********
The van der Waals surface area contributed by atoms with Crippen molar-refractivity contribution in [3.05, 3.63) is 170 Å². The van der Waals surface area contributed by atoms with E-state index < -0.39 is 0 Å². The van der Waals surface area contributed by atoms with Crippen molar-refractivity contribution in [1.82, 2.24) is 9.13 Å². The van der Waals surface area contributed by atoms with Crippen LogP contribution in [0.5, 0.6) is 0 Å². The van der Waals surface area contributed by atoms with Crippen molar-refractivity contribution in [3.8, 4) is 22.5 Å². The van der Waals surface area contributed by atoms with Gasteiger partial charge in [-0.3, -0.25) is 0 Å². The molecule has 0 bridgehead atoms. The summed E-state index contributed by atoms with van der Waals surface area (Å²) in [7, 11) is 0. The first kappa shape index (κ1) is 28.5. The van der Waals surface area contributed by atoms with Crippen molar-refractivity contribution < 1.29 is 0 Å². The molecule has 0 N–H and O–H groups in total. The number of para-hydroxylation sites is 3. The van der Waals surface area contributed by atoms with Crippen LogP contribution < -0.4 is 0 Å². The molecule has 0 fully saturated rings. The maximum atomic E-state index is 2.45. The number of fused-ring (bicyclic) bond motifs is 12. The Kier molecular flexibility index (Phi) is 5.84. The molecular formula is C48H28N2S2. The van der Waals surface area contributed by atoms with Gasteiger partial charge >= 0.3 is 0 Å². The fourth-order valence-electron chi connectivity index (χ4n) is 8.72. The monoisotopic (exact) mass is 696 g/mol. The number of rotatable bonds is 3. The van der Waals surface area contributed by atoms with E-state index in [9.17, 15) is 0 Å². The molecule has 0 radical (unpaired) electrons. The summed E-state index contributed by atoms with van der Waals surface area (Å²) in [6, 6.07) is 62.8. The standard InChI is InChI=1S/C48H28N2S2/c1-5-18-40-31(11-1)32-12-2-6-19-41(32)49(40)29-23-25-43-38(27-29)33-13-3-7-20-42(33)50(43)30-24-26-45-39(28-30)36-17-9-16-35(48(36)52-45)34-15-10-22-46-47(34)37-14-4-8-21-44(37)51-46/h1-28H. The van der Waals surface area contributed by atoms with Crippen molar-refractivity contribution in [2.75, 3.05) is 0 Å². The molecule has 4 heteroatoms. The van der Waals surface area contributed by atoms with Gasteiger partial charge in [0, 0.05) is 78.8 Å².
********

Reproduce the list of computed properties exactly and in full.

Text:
The van der Waals surface area contributed by atoms with Crippen molar-refractivity contribution in [3.05, 3.63) is 170 Å². The van der Waals surface area contributed by atoms with E-state index < -0.39 is 0 Å². The van der Waals surface area contributed by atoms with Crippen molar-refractivity contribution in [1.82, 2.24) is 9.13 Å². The van der Waals surface area contributed by atoms with Crippen LogP contribution in [0.5, 0.6) is 0 Å². The van der Waals surface area contributed by atoms with Crippen molar-refractivity contribution in [3.8, 4) is 22.5 Å². The van der Waals surface area contributed by atoms with Gasteiger partial charge in [-0.3, -0.25) is 0 Å². The molecule has 0 bridgehead atoms. The summed E-state index contributed by atoms with van der Waals surface area (Å²) in [7, 11) is 0. The first kappa shape index (κ1) is 28.5. The van der Waals surface area contributed by atoms with Crippen molar-refractivity contribution < 1.29 is 0 Å². The molecule has 0 N–H and O–H groups in total. The number of para-hydroxylation sites is 3. The van der Waals surface area contributed by atoms with Crippen LogP contribution < -0.4 is 0 Å². The molecule has 0 fully saturated rings. The maximum atomic E-state index is 2.45. The number of fused-ring (bicyclic) bond motifs is 12. The Kier molecular flexibility index (Phi) is 5.84. The molecular formula is C48H28N2S2. The van der Waals surface area contributed by atoms with Gasteiger partial charge >= 0.3 is 0 Å². The fourth-order valence-electron chi connectivity index (χ4n) is 8.72. The monoisotopic (exact) mass is 696 g/mol. The number of rotatable bonds is 3. The van der Waals surface area contributed by atoms with E-state index in [9.17, 15) is 0 Å². The molecule has 0 radical (unpaired) electrons. The summed E-state index contributed by atoms with van der Waals surface area (Å²) in [6, 6.07) is 62.8. The standard InChI is InChI=1S/C48H28N2S2/c1-5-18-40-31(11-1)32-12-2-6-19-41(32)49(40)29-23-25-43-38(27-29)33-13-3-7-20-42(33)50(43)30-24-26-45-39(28-30)36-17-9-16-35(48(36)52-45)34-15-10-22-46-47(34)37-14-4-8-21-44(37)51-46/h1-28H. The van der Waals surface area contributed by atoms with Crippen molar-refractivity contribution in [2.75, 3.05) is 0 Å². The molecule has 4 heteroatoms. The van der Waals surface area contributed by atoms with Gasteiger partial charge in [0, 0.05) is 78.8 Å².